Hacks #1-7

This book assumes you are familiar with the basics of using Flash to create visual effects and animations using the timeline. If you aren't comfortable with Flash, you might still find the techniques employed here interesting. Once you've learned some Flash basics via either Flash's online help or a tutorial book, you can revisit the hacks that piqued your curiosity. I considered beginning the book with tips on optimization, security, and similar topics. But I decided to defer those until later, hoping that the hacks in this chapter would get you excited about the book and expand your horizons while remaining true to the hacker ethic: "Show me the cool stuff first."

So, in this chapter, I've grouped hacks that show you how to achieve some effects you might not have known about or might have seen and not known how to reproduce. As with all the hacks presented in this book, I hope they educate and ultimately inspire you?not in the sense of "inspiration," as when one views a great piece of art, but in the sense of "motivation." Thus, I hope you are motivated to try these hacks and inspired to create some of your own.

The hacks in this chapter are grouped together because they are all loosely associated with visual effects. Later chapters in this book deal with additional visual effects using transitions and colorization, 3D, masking, and the Drawing API. This chapter includes pixel effects and converting from animated GIFs and Photoshop files to Flash .fla and .swf files (the source document and distribution formats used by Flash). I close the chapter with two hacks that show you how to generate a tree and make it sway in the breeze.

Although Chapter 3 makes the heaviest use of masks, masks are so ubiquitous in Flash [Hack #1] that hacks in other chapters use them as well. So for readers unfamiliar with masks, here is a brief introduction.

Flash animations are created by superimposing one or more layers in an animation (similar to layers as you'd find in Photoshop and other graphics programs). The Timeline panel contains the main timeline, which organizes the layers and displays their contents over time. Masks are traditionally used to create visual effects, such as a spotlight effect, in which one layer is viewed through the "hole" created by the masking layer. That is, the masking layer defines the area of the underlying masked layer that is visible (the remainder is "masked off" and therefore invisible). To create a masking layer (or simply "mask layer") in the authoring tool, insert a new layer in the timeline (using InsertTimelineLayer) in front of the layer you want masked. Then set the mask layer's Type to Mask in the Layer Properties dialog box, accessible under ModifyTimelineLayer Properties. Then, on the mask layer, create the shape to use as the mask. In Flash, areas with pixels in the mask layer allow the masked layer to show through. Areas in the mask layer without pixels block (mask off) the masked layer. For example, if you want to create a spotlight effect in which the masked layer shows through the circle, you could use the drawing tools (WindowTools) to create a black circle as the mask.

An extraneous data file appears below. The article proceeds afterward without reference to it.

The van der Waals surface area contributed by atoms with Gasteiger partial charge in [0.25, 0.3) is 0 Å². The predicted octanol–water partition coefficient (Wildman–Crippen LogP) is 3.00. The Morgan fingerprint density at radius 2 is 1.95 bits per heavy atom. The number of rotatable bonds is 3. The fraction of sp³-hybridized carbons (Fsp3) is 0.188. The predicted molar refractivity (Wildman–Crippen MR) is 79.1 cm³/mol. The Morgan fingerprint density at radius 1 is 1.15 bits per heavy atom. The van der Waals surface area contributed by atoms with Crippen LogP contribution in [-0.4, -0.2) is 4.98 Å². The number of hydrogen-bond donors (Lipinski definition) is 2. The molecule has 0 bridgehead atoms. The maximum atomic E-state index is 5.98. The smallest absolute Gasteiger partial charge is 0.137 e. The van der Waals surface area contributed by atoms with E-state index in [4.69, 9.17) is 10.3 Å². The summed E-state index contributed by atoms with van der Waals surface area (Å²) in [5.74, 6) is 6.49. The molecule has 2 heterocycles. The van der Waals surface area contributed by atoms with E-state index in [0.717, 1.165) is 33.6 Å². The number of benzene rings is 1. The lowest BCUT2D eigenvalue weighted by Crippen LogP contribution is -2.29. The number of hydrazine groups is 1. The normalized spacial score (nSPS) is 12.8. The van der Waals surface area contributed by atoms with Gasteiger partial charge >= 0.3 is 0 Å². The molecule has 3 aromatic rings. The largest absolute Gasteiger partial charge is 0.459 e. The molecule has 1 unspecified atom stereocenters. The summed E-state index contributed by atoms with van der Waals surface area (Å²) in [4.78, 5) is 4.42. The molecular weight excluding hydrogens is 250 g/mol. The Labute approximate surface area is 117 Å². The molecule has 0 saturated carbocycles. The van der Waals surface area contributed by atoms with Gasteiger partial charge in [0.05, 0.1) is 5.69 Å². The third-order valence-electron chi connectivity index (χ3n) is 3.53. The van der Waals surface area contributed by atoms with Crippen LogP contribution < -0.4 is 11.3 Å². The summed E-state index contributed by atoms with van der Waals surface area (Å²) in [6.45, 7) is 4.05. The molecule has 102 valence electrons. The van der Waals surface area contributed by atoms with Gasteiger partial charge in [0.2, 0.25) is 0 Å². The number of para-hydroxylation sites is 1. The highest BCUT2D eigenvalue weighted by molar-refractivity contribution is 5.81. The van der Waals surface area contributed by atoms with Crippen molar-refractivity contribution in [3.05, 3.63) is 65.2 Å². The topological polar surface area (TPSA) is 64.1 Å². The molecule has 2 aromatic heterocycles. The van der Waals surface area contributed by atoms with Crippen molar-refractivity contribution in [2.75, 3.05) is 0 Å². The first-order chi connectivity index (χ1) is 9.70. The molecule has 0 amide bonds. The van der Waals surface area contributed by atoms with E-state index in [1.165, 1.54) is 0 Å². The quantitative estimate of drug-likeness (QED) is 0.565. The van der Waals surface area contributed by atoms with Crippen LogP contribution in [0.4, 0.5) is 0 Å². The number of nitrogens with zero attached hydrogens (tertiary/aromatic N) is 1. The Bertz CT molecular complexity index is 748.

Flash MX added the ability to create scripted masks in which a mask defined by one movie clip is used to mask another movie clip's contents. A scripted mask, as the name implies, is a mask applied dynamically at runtime with ActionScript via the MovieClip.setMask( ) method. Applying a runtime mask is akin to creating a mask layer during authoring time, except that it affords much more flexibility. The mask used over a given clip can be changed at runtime, and new masks can be created at runtime. Although you can animate a mask layer in the authoring tool, again, you can create more sophisticated animations by animating the mask at runtime via ActionScript. I hope this brief introduction to masking allows you to get the most out of the various hacks in this book that use author-time and runtime (scripted) masks. For more information on masks see the online Help topic How Do IBasic FlashWork with LayersAdd a Mask Layer, or search the online Help for the term "Mask."

Without further ado, on to the cool stuff.